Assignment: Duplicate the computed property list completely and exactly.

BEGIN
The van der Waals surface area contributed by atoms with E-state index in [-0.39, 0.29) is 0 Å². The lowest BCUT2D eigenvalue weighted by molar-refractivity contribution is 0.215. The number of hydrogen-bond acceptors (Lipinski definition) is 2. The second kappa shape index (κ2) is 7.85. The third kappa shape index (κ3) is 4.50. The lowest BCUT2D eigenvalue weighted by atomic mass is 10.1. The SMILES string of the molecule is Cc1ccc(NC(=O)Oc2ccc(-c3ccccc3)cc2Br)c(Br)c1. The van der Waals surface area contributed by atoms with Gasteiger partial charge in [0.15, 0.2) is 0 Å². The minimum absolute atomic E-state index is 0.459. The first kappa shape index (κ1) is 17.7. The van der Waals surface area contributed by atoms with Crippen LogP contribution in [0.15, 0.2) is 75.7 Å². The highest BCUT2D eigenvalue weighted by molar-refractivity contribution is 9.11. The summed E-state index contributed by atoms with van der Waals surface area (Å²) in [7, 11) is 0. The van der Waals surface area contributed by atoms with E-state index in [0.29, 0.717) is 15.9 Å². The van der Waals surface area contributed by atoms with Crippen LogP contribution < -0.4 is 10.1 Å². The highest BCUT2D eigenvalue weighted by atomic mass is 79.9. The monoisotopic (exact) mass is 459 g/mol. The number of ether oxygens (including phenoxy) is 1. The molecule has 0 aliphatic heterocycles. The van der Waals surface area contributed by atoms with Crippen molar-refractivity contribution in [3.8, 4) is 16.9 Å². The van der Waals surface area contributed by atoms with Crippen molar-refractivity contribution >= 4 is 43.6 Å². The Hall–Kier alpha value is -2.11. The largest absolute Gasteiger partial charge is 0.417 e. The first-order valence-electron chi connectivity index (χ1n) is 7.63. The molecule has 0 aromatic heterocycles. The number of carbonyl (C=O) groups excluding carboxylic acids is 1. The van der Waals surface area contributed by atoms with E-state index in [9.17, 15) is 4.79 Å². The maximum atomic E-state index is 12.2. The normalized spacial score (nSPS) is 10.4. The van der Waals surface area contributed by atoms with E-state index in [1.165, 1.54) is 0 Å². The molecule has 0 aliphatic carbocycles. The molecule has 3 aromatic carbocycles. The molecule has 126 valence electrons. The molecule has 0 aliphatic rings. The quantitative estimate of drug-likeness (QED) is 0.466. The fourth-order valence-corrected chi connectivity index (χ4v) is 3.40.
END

The van der Waals surface area contributed by atoms with E-state index in [-0.39, 0.29) is 0 Å². The lowest BCUT2D eigenvalue weighted by molar-refractivity contribution is 0.215. The number of hydrogen-bond acceptors (Lipinski definition) is 2. The second kappa shape index (κ2) is 7.85. The third kappa shape index (κ3) is 4.50. The lowest BCUT2D eigenvalue weighted by atomic mass is 10.1. The SMILES string of the molecule is Cc1ccc(NC(=O)Oc2ccc(-c3ccccc3)cc2Br)c(Br)c1. The van der Waals surface area contributed by atoms with Gasteiger partial charge in [0.15, 0.2) is 0 Å². The minimum absolute atomic E-state index is 0.459. The first kappa shape index (κ1) is 17.7. The van der Waals surface area contributed by atoms with Crippen LogP contribution in [0.15, 0.2) is 75.7 Å². The highest BCUT2D eigenvalue weighted by molar-refractivity contribution is 9.11. The summed E-state index contributed by atoms with van der Waals surface area (Å²) in [7, 11) is 0. The van der Waals surface area contributed by atoms with E-state index in [0.29, 0.717) is 15.9 Å². The van der Waals surface area contributed by atoms with Crippen LogP contribution < -0.4 is 10.1 Å². The highest BCUT2D eigenvalue weighted by atomic mass is 79.9. The monoisotopic (exact) mass is 459 g/mol. The number of ether oxygens (including phenoxy) is 1. The molecule has 0 aliphatic heterocycles. The van der Waals surface area contributed by atoms with Crippen molar-refractivity contribution in [3.8, 4) is 16.9 Å². The van der Waals surface area contributed by atoms with Crippen molar-refractivity contribution >= 4 is 43.6 Å². The Hall–Kier alpha value is -2.11. The largest absolute Gasteiger partial charge is 0.417 e. The first-order valence-electron chi connectivity index (χ1n) is 7.63. The molecule has 0 aromatic heterocycles. The number of carbonyl (C=O) groups excluding carboxylic acids is 1. The van der Waals surface area contributed by atoms with E-state index in [9.17, 15) is 4.79 Å². The maximum atomic E-state index is 12.2. The normalized spacial score (nSPS) is 10.4. The van der Waals surface area contributed by atoms with E-state index in [1.165, 1.54) is 0 Å². The molecule has 0 aliphatic carbocycles. The molecule has 3 aromatic carbocycles. The molecule has 126 valence electrons. The molecule has 0 aliphatic rings. The quantitative estimate of drug-likeness (QED) is 0.466. The fourth-order valence-corrected chi connectivity index (χ4v) is 3.40.